Restarting the tariff wars. Just days before Chinese negotiators arrive in Washington to continue trade talks, President Trump tweeted a new threat to increase tariffs on $200 billion in Chinese goods on Friday and impose levies on hundreds of billions of dollars of additional imports “shortly.” Last month, Trump rattled the trade sword by vowing to raise import taxes on European products such as wine and cheese.
Does House Ways & Means Chairman Neal need a reason to see the president’s tax returns? In an essay for Politico, University of Virginia law professor and former Joint Committee on Taxation chief of staff George Yin argues that Neal may not, based on 26 USC 6103(f)(1)). “If Congress wants to get those returns, its next move should be to sue [Treasury Secretary Steven] Mnuchin based on his failure to comply with the 1924 law, rather than to seek the information through a subpoena. At worst, a court will require Neal to have a legitimate legislative purpose—the same condition that applies to enforce a subpoena. But a court might well decide, based on the language and history of the 1924 law, that no purpose is needed at all. Congress has a strong case.”
California’s Senate advances a presidential tax return bill. The bill would require presidential candidates to submit five years of tax returns to appear on the state’s ballot. Eighteen other states are considering similar measures. It is not clear whether Democratic Governor Gavin Newsom will sign the measure, even if the House agrees to it. His spokesperson said the bill “would be evaluated on its own merits." Former governor Jerry Brown vetoed a similar measure in 2017, saying it was unconstitutional.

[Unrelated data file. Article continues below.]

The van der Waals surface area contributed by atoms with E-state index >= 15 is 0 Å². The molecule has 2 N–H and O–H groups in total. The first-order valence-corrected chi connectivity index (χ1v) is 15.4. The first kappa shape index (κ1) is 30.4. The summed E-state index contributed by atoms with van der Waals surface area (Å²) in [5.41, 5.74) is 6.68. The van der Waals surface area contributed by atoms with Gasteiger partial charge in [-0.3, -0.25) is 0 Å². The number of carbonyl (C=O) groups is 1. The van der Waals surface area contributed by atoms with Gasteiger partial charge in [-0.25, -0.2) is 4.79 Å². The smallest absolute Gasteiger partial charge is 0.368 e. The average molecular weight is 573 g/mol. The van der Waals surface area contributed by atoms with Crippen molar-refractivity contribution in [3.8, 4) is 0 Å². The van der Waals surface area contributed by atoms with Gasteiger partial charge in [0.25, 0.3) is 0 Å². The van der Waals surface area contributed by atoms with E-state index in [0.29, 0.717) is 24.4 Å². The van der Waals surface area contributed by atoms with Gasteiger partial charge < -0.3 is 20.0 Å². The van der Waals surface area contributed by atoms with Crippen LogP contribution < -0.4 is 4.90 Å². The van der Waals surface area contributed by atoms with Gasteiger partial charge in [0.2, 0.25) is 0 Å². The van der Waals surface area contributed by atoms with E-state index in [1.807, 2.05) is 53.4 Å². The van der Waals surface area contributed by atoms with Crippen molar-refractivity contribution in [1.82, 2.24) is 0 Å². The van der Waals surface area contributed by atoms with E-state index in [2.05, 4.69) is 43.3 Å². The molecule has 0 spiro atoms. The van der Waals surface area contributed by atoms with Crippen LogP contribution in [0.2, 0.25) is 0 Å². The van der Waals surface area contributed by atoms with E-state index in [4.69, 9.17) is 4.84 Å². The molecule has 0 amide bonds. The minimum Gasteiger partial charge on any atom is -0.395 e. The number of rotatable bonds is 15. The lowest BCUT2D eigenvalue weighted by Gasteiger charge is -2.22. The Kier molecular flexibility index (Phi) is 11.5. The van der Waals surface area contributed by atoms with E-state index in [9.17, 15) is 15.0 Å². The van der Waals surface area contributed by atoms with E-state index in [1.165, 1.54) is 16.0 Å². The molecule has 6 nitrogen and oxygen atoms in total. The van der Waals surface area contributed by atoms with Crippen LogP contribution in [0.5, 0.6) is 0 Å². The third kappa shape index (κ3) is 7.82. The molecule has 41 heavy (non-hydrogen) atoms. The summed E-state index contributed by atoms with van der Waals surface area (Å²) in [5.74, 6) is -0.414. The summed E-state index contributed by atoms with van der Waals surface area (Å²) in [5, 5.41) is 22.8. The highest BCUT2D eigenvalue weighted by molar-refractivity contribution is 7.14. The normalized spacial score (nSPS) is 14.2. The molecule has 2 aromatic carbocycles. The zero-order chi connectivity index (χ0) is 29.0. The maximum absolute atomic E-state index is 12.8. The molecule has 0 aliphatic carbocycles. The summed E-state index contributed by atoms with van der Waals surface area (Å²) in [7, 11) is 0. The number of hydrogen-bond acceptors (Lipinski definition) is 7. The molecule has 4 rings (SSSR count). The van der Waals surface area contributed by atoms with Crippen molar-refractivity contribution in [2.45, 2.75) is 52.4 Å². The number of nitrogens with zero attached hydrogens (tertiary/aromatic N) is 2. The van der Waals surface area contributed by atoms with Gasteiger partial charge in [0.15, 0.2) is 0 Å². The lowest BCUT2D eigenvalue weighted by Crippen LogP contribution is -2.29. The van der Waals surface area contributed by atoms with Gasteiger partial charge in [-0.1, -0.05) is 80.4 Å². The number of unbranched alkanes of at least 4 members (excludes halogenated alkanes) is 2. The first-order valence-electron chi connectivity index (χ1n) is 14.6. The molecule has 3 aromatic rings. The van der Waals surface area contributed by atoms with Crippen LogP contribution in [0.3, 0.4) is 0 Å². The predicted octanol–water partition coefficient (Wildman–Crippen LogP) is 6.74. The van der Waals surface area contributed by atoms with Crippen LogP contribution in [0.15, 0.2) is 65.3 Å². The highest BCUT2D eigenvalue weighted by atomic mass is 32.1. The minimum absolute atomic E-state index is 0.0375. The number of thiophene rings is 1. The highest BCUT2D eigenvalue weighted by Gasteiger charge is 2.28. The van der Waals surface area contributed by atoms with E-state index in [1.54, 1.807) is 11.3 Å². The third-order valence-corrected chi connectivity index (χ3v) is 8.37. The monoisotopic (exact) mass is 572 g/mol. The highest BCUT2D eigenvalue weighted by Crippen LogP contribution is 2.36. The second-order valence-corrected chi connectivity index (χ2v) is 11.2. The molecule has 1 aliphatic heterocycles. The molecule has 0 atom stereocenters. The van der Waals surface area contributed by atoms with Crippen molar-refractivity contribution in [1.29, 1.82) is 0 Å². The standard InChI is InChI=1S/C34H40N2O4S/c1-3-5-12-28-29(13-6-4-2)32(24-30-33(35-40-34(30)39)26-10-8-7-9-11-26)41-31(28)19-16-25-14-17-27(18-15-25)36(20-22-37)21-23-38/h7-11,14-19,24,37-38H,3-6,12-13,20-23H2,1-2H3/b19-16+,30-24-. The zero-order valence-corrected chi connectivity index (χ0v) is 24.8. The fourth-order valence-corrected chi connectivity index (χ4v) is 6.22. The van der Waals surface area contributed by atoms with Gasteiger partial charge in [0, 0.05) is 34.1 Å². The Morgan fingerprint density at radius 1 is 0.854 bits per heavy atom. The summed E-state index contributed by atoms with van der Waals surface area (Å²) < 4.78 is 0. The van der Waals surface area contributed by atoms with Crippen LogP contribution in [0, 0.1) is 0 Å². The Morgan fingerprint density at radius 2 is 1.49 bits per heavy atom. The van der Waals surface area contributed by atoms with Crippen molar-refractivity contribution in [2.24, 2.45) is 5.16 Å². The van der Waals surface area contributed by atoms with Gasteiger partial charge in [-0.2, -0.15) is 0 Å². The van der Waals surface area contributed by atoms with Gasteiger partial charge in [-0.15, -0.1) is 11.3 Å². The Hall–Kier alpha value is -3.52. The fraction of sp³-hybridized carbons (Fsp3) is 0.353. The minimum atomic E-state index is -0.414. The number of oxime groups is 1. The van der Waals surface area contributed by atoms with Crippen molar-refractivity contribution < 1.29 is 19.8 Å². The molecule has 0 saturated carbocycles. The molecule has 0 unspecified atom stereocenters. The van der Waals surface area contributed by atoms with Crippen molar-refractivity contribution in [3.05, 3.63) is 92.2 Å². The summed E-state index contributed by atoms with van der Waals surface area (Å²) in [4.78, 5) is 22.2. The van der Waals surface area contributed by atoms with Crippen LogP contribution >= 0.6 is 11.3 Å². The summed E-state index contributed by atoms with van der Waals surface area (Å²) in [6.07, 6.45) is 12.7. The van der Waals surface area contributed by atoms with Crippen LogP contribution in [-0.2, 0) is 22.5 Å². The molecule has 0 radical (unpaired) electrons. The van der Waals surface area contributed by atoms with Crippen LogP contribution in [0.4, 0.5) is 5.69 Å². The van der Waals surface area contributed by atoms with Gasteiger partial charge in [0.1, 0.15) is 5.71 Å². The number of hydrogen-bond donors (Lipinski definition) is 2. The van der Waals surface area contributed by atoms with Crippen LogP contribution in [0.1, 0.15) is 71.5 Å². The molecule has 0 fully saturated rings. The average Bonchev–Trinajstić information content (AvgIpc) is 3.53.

Michigan’s budget and tax fights over infrastructure and education may last a while. Governor Gretchen Whitmer wants to boost state aid to education. But if she uses general fund revenue for schools, she won't have resources to fund roads--which currently are financed with income taxes. So, she's also proposing a 45-cent-per-gallon motor fuels tax hike, an idea opposed by Republican legislators. Talks are likely to continue right up to the end of the fiscal year next Sept. 30.
More Democrats want an investigation into not-so-Free File practices. A long list of presidential candidates, including senators Elizabeth Warren, Cory Booker, and Bernie Sanders and Rep. Tim Ryan, all demanded the Federal Trade Commission investigate tax software firms for “ hiding Free File from search engine results — and therefore from consumers — in order to artificially inflate profits and deprive low-income consumers of a cheaper product.” Separately, Democratic lawmakers want the IRS to "dismiss the companies that have deliberately tried to cheat taxpayers from the program." The IRS has established a senior leadership team to look into the issue.
The great shrinking infrastructure plan. Last week, President Trump and Hill Democrats said they agreed to pull together a $2 trillion package. By Saturday, Trump was tweeting that he is “looking hard” at a plan worth between $1 trillion and $2 trillion. No indication that he is giving the same close attention to paying for the effort.
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